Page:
restricted access Conclusion: The Crimson Kimono, or Odds for Tomorrow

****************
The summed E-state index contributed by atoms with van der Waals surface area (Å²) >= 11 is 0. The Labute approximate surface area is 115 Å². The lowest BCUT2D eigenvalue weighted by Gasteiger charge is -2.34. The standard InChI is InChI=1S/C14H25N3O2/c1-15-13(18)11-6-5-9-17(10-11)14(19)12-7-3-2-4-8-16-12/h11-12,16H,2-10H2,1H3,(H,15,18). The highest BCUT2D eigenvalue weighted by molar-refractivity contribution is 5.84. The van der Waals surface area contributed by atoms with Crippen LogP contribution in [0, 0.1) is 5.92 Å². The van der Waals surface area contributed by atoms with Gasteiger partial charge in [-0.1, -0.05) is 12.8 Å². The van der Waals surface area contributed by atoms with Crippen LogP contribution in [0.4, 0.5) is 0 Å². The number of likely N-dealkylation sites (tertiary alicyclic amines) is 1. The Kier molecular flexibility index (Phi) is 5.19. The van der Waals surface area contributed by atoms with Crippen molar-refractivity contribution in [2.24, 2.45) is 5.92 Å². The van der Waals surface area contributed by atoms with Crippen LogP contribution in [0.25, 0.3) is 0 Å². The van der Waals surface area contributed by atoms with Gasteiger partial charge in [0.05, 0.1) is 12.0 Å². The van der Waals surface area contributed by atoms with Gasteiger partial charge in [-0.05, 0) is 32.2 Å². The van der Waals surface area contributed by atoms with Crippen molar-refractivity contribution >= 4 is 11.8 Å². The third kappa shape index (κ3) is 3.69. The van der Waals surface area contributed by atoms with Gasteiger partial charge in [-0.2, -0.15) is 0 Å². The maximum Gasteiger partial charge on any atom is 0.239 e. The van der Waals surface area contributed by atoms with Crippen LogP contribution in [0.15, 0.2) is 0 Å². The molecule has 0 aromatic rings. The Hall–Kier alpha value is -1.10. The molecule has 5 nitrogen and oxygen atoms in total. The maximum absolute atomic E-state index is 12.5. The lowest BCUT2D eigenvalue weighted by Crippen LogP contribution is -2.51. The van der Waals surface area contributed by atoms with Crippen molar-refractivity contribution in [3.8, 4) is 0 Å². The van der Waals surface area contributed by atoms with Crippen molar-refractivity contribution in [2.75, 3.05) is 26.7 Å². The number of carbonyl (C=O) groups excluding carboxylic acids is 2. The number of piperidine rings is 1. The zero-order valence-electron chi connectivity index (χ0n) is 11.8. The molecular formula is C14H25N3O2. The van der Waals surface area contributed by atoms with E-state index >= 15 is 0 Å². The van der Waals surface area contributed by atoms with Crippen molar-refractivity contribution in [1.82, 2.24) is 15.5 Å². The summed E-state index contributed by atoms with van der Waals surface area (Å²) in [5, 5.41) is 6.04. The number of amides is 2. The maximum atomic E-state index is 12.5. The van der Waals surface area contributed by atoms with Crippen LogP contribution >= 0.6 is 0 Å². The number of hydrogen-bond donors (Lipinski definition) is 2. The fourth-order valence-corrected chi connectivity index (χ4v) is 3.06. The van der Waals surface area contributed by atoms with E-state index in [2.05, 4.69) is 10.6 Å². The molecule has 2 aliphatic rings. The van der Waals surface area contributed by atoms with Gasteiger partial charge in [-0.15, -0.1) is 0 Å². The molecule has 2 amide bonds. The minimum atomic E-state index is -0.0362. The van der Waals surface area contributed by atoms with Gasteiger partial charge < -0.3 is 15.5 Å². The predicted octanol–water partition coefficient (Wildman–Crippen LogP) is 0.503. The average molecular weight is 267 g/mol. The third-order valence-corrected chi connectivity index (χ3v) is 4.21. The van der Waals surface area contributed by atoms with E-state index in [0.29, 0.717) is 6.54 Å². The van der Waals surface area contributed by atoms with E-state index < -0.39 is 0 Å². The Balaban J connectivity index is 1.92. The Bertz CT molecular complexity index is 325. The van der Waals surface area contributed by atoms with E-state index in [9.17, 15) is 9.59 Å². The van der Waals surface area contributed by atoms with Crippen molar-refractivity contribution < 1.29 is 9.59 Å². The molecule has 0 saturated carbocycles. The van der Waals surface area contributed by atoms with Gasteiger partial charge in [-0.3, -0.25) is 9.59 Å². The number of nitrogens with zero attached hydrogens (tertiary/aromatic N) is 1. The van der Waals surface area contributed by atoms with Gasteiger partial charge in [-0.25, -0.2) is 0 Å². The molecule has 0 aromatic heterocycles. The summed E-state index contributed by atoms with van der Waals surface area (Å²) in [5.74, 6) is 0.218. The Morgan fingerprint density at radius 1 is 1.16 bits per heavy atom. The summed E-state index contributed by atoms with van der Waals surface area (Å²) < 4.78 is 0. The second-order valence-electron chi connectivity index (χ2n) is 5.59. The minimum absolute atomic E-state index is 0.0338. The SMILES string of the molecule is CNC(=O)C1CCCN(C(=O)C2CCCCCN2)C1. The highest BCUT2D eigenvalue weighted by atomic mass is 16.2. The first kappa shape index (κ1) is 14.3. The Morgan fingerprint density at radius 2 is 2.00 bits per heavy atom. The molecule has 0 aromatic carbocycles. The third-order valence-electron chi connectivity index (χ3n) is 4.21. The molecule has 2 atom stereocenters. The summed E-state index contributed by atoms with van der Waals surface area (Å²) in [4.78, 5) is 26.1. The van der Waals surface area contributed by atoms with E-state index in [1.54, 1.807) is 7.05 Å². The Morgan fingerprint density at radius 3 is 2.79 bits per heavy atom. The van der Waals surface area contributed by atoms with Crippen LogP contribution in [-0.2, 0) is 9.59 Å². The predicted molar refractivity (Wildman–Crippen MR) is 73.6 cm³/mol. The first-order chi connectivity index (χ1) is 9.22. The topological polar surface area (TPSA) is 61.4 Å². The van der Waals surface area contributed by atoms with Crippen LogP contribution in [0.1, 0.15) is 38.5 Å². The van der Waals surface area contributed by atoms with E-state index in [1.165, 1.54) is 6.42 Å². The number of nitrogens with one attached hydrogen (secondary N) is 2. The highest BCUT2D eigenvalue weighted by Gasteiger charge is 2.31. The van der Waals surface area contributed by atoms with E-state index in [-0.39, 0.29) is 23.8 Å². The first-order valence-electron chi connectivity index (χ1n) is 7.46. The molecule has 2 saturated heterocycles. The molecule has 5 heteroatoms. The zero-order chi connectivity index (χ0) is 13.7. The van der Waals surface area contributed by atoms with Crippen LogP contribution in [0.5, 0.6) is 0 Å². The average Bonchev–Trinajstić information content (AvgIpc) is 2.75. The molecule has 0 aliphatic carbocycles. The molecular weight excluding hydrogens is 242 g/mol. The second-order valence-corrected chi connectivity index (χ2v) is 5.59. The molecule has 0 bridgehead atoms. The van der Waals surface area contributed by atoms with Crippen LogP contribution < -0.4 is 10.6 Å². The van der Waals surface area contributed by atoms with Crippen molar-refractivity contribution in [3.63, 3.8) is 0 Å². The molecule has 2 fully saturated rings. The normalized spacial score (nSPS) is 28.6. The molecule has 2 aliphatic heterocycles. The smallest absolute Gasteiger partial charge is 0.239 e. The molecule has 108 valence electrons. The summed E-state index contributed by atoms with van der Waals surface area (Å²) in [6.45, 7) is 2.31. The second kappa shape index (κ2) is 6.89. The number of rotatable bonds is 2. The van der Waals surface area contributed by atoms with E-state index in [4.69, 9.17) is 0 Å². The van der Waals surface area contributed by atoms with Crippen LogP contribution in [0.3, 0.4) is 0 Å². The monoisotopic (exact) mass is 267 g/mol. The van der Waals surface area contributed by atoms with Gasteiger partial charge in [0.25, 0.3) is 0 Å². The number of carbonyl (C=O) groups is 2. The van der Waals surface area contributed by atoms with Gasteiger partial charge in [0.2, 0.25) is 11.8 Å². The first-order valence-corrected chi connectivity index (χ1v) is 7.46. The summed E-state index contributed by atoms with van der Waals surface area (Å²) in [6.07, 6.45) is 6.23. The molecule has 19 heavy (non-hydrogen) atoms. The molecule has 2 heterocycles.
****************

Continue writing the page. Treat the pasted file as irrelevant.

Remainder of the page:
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Conclusion The Crimson Kimono Odds for Tomorrow There is no end in art. —Samuel Fuller, “Los Angeles, Mon Amour,” A Third Face (2002) Whether the symptomatic film is considered to be Touch of Evil or Odds against Tomorrow, the critical consensus has been that the historical period of film noir concludes in the late 1950s. Although a number of formal and ideological factors have been adduced for this demise (for example, TV and HUAC, respectively), the end of classic noir, like its advent or origination, is more a matter of degree than kind. For example, if the tricked-out stylistics of Touch of Evil can be said to crystallizetheclassicexpressioniststrainof ’40snoir,itsexplorationoftheMexicanborderandthehybridperformativecharacterofracialandnationalidentities , nottomentionitsuncannyanticipationofHitchcock’sPsycho,pointtothefuture. Similarly, Odds against Tomorrow looks both forward and backward—backward as the “culmination of the grittily realistic style with which [Robert Wise] had becomeso clearlyidentifiedin the 1940s”and forward in terms of the film’s overt engagement with the issue of racial conflict.1 Another late classic film noir that not only looks both forward and backward but explicitly tackles the problem of race in the United States is Samuel Fuller’s CrimsonKimono,whichwasreleased,likeOddsagainstTomorrow,inOctober1959. However, whereas Odds against Tomorrow was Wise’s last film noir, The Crimson Kimono is the prelude to a trilogy of seminal Fuller films—Underworld U.S.A (1961), Shock Corridor (1963), and The Naked Kiss (1964)—that, together with Psycho, redefine the genre. In fact, The Crimson Kimono can be said to constitute animplicitcritiqueof’50s“orientalist”noirslikeMacao,WorldforRansom(1954), 230 Conclusion and The Shanghai Story as well as a considered revision of Fuller’s own House of Bamboo,arevisionsharpened,paradoxicallyenough,bytheshiftinlocationfrom Tokyo,Japan,toLittleTokyo,LosAngeles.Subgenreiscriticalhere.WhileHouse of Bamboo is a gangster noir, The Crimson Kimono is a policier or, more specifically , a police melodrama. The last subgeneric determination, which is central, like that of the “crime melodrama,”2 to the origins and formation of classic noir, also captures the peculiar, operatic tonality of The Crimson Kimono.3 One way to understand the tonality of these late Fuller films is from the perspective of Bertolt Brecht’s influential notion of, among other things, the Lehrst ücke (“learning plays”) or what Fuller called “illustrated lectures.”4 Discussing oneofthesignaturecomponentsofthedirector’sstyle,“shockediting,”Nicholas Garnhamarguesthat“justasBrechtwasforcedtodestroythetraditionaltheatre,” Fuller regularly deploys the sort of self-reflexive devices and “alienation effects” associated with Douglas Sirk’s ’50s melodramas. This distanciation is most obvious in The Crimson Kimono in the frequently startling discontinuity between the “romantic” and “professional plotlines” as well as the juxtaposition between the “master” long takes and the kinetic, analytical editing.5 It’s apparent as well in Fuller’s iconoclastic use of close-ups as “headlines.”6 If in the history of cinema the human face has been invoked since D. W. Griffith as a privileged “vehicle for conveyingthoughtsandfeelings,”inTheCrimsonKimonothefaceislessawindow than a mirror, where the mirror is itself a figure for the cinematic screen.7 The opening credit sequence of The Crimson Kimono, set in an artist’s studio and composed of a series of dissolves of a life-size sketch of a woman in a crimson kimono that metamorphoses into a full-fledged easel painting, foregrounds the importance of process and perception in art and, by extension, life. The sequence concludes with a hand that enters the frame from screen right and signs the painting “Chris.” Although we do not know who the artist is, the signature is a self-reflexive gesture and suggests that the artist is a surrogate for the director, as if Fuller, at the very beginning of the “picture,” is signing it. Fuller’ssignaturestyleof“shockediting,”underscoredbythedramaticchange in Henry Sukman’s score from romantic orchestral music to a “sleazy,” big band vamp,canbeseeninthefadefromtheclose-upoftheartistsigningthepaintingto a semidocumentary aerial shot of the city of Los Angeles at night—“Main Street 8:00 p.m.”—that’s succeeded by a high wide shot of a marquee featuring a blowup doll and neon burlesque dancer: “burlesque on stage and in person / sugartorchand nudiedolls.”Afterthecameratiltsupfromanother,closer shot of the marquee to a shot of a nudie doll, there’s a match cut to Sugar Torch (GloriaPall)onstage performing astripteaseandsingledoutbyaspotlight.This transition is, to saythe least,jarring andstagesaflagrantdisjunctionbetweenthe high, fine art of easel painting and the low, not to say debased, art of burlesque;8 231 The Crimson Kimono it anticipates, moreover, the discontinuousness between the romantic-melodramatic and criminal-investigative plotlines. Consequently, when a sunglassed figure in a hat and trench coat fires at Sugar Torch after she has just come off stage and...


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